Afghanistan: Has America ever lost a war?

If it was possible to assemble all American presidents who have ever presided over a war, it’s conceivable that none […]

If it was possible to assemble all American presidents who have ever presided over a war, it’s conceivable that none of them would acknowledge that, on his watch, America has ever lost a war.

We do know that Washington won the Revolutionary War, although technically that was prior to him becoming president.  Madison would declare that America won the War of 1812, and with the help of future president Andrew Jackson he did.  President James K. Polk would be correct in stating that the U.S. won the Mexican-American War, because the U.S. annexed considerable territory, but many Mexicans, Texans, and even New Mexicans say, to this day, that 170 years later the war is not over, and the Mexicans shall yet prevail.

What is rarely clear is whether America has lost a war – too many conflicts have ended in ambiguity.  What is always clear is that no president wants to be regarded as the first to have lost a war.  Just as history is often rewritten by the victors, or the persons who think that they were the victors, contemporary events follow the same pattern.  No matter how doubtful it might that the U.S. won a war, the chief executive will call it a “victory with honor.”

President Barack Obama is currently facing that problem with Afghanistan.  While brave American men and women are fighting against the Taliban and other adversaries of the U.S., the Americans cannot gain the popular support of the Afghani people.  Inadvertent events consistently occur that undermine the good will that American is trying to generate.  It might be accidental bombings of civilians in villages; it might be burning copies of the Koran, it might be a staff sergeant suffering from PTSD who guns down seventeen innocent civilians in a village.  American leaders duly apologize and say that it will never happen again.  However, it does.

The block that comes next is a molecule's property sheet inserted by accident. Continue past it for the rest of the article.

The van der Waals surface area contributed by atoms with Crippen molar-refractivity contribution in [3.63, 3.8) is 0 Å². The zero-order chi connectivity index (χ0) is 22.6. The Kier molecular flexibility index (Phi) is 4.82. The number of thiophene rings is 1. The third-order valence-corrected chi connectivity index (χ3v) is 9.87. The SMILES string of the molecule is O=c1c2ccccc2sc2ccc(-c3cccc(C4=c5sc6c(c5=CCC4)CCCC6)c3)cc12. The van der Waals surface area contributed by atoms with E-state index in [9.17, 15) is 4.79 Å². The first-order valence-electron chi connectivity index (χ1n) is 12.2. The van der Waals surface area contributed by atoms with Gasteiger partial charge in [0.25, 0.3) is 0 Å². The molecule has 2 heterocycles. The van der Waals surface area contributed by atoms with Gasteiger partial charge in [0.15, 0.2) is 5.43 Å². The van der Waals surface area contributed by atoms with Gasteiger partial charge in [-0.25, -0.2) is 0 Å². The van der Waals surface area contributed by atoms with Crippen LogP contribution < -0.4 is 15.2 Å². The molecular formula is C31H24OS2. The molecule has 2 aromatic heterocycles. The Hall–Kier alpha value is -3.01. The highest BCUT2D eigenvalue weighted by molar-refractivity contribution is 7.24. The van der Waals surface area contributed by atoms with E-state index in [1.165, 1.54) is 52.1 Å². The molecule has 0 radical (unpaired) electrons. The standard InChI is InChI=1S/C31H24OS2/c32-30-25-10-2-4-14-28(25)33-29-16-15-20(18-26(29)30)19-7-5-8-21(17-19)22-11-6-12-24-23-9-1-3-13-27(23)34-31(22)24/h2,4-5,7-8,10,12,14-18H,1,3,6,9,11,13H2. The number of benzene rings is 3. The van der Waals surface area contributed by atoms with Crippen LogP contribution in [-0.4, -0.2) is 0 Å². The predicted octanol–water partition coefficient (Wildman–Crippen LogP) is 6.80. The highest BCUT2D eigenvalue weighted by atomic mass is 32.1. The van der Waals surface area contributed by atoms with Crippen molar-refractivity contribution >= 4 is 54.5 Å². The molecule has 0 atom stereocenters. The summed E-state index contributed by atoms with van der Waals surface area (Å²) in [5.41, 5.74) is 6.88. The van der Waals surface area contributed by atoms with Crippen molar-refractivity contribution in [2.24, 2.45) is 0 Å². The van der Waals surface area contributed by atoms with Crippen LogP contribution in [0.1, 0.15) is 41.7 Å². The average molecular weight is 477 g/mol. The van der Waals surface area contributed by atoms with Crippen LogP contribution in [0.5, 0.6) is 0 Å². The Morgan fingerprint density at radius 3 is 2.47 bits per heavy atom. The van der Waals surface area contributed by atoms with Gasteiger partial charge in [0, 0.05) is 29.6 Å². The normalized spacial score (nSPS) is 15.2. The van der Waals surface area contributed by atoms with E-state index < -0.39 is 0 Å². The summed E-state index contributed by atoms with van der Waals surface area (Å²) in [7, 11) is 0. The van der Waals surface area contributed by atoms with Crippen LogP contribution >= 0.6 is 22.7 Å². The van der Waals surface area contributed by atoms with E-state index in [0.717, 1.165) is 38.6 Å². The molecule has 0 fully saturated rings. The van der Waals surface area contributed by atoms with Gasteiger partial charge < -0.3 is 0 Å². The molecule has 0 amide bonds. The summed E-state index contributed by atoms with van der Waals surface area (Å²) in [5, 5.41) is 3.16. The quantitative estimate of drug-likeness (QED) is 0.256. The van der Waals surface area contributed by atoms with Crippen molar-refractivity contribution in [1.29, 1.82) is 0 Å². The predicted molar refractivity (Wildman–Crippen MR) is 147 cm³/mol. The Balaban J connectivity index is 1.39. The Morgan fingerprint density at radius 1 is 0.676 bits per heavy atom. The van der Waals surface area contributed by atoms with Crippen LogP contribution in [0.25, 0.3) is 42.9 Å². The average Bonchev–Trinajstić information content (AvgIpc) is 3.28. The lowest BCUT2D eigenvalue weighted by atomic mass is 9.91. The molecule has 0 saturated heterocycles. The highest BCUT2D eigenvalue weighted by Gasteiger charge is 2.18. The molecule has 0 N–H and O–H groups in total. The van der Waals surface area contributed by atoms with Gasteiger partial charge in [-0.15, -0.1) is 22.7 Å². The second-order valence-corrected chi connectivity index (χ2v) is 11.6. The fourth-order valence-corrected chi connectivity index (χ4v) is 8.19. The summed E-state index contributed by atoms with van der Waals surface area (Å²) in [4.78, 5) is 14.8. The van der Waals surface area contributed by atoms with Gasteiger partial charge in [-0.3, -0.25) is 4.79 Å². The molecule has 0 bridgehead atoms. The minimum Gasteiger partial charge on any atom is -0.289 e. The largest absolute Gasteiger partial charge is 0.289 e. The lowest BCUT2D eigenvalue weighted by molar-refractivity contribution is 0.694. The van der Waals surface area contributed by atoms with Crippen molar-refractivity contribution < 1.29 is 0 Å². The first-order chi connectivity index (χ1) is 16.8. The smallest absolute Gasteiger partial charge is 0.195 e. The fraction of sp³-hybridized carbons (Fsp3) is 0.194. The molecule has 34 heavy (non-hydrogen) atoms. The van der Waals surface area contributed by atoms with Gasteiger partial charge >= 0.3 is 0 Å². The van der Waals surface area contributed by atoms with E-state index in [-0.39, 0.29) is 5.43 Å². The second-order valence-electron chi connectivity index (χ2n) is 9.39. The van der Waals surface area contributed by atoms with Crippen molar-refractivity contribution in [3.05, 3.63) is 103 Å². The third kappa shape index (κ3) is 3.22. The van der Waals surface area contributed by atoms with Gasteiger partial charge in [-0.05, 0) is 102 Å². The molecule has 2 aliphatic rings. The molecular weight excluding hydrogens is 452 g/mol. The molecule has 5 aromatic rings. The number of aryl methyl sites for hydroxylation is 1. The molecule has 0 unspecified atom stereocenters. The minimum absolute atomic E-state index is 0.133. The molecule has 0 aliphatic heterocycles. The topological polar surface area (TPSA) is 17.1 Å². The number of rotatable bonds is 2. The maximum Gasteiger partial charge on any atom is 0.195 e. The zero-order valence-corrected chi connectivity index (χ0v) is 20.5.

The devastation brought to innocent Afghanis has resulted in increased opposition to the war by the American public.  A recent New York Times / CBS News poll indicated that 69% of Americans think that the U.S. should not be involved in the war in Afghanistan, up from 53 % in November 2011.

President Obama has given indirect indications that the U.S. may exit Afghanistan sooner than previously pronounced.  What he has not done is to say that the U.S. is not winning the war, and that the best alternative is to exit.  His strategy is essentially the same as that of all previous American presidents who were in office during other wars.

Abraham Lincoln presided over the Union’s victory over the Confederacy, but with 600,000 soldiers killed and resentments about the conflict bitter to this day, it certainly was not a clear-cut victory.

During the administration of President William McKinley, the Spanish-American War was fought, although the question might be raised, For what?”  The war was ignited by the “yellow journalism” of William Randolph Heart, and while the U.S. gained territory, it did so in a somewhat questionable way.

World War I under Woodrow Wilson was tragic, but also necessary.  Only one member of Congress voted against the declaration of war. World War II was devastating on two fronts; again only one member of Congress voted against the Declaration.  Journalist / writer Tom Brokaw called those who fought in and supported those in World War II “the greatest generation.”